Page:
• Talk therapy for depression involves talking with a counselor or other trained professional. Different counselors use different methods for talk therapy. But all therapies aim to help change thoughts and feelings about problems. Therapy is often done one-on-one. But it can also be done in a group with other teens or with other members of the family.

Other things that can help

Recovery from any illness takes time. Getting better from depression is no different. While your teen is recovering, here are things that can help them feel better:

  • Let your teen know that depression is a serious illness that is not their fault.

  • Check your child’s social media activity. Cyberbullying is common and those who experience it report high levels of depression. Sincethey cannot see their abusers, they are more likely to feel alone and helpless.

  • Work with your child to develop mutually acceptable electronic media rules. Include a plan for what to do if they are cyberbullied or know someone else who is. Technology is not going away, so think about ways to maximize its benefit and minimize your child’s risks.

  • Keep up-to-date on new devices and websites. Talk with your child about sites they are using and check the sites yourself.

  • Encourage your child to talk with you and share their feelings.
  • Change your schedule so you can spend uninterrupted time with your child. Don't allow electronic devices during this time for either of you.
  • Be understanding of your teen. Your teen's behavior may be hard at times, but they are just trying to cope. Your support can make a huge difference.

  • Encourage your teen to spend time with friends and loved ones.

  • Encourage your teen to exercise regularly. Regular exercise has been shown to help relieve symptoms of depression.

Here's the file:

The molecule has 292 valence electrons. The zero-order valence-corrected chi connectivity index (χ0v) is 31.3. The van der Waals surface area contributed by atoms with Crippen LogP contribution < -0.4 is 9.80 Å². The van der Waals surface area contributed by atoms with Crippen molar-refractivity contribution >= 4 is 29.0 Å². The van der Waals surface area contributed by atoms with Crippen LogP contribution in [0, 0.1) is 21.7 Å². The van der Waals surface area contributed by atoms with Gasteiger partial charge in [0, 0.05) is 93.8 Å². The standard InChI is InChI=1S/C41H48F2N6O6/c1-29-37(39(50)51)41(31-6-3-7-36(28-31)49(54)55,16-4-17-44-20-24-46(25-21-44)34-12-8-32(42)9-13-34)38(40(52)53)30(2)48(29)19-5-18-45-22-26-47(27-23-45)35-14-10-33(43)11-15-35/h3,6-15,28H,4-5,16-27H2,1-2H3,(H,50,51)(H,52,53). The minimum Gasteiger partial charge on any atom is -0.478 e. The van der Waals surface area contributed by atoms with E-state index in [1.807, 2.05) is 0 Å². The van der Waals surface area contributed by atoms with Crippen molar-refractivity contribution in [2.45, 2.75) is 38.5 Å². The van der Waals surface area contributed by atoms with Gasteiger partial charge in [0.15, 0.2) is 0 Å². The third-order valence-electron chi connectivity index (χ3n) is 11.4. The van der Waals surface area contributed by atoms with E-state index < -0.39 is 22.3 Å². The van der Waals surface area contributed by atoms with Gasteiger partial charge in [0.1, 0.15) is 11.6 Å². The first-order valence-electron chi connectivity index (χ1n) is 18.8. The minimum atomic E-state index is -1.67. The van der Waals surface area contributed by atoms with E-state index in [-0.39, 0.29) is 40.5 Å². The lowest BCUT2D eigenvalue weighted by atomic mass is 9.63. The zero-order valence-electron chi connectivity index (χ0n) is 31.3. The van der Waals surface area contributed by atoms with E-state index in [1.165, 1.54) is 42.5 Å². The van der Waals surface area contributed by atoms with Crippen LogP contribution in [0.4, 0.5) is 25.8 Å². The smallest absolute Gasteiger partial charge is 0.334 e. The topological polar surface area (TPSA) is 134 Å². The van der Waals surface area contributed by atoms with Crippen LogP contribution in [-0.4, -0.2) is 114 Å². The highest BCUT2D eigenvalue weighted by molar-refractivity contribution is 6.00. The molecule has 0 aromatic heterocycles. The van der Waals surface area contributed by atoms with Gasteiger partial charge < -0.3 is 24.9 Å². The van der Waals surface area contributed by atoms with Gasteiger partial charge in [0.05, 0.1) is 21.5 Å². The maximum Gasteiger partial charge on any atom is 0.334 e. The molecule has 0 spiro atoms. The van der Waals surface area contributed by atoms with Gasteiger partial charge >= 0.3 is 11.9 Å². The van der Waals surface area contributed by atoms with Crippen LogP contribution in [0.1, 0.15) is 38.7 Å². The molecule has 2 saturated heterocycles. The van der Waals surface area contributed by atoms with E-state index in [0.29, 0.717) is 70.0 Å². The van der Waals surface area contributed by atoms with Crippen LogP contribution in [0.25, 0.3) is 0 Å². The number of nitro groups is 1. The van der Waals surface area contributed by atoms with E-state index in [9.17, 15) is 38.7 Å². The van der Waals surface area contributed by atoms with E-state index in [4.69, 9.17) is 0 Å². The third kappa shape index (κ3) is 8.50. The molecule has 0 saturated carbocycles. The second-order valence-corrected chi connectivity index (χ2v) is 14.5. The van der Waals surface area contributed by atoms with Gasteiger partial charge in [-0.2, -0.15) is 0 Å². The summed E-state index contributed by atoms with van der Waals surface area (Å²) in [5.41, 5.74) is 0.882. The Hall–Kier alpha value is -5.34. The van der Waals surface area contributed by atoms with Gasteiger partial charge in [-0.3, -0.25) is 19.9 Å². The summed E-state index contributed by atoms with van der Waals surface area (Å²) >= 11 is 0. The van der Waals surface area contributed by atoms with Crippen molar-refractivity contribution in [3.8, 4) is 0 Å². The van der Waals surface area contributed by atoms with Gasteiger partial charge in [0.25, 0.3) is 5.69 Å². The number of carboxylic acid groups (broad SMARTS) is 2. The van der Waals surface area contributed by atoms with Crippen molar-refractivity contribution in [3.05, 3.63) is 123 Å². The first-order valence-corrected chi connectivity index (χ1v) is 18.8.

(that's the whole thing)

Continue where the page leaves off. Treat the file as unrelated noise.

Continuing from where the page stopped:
• Keep in mind that helping your child manage this illness affects the entire family. Think about joining a support group for parents and siblings of teens who have depression. Your family healthcare provider and your teen's school counselor should be able to give you a list of online and community resources.

When to call your healthcare provider

Call the healthcare provider if your teen:

  • Has side effects from a medicine

  • Has depression that gets worse

  • Becomes very aggressive or angry

  • Shows signs or talks of hurting themselves (see below)

Depression can fill your child’s head with thoughts so bad that killing themselves can seem like the only choice. If you are worried that your child may be thinking about suicide, don't hesitate to ask your child about it. Asking about suicide does NOT lead to suicide. Suicidal thoughts or actions are not a harmless bid for attention. They are a sign of extreme stress and should not be ignored. If your child becomes more isolated, starts giving possessions away, suddenly acts very happy or relieved, or talks about suicide, act right away! If you know someone who is talking about suicide and is able to carry it out: Don't leave the person alone. Take action.

If your teen is in immediate danger of harming themselves or others, call or text 988. Do not leave them alone. When you call or text 988, you will be connected to trained crisis counselors at the National Suicide Prevention Lifeline. An online chat option is also available at Lifeline is free and available 24/7.

To learn more

Saint Luke's Hospital of Kansas City Crittenton Children's Center

Crittenton Children’s Center provides behavioral and mental health services for adolescents in Kansas City. Here, your child can focus on healing.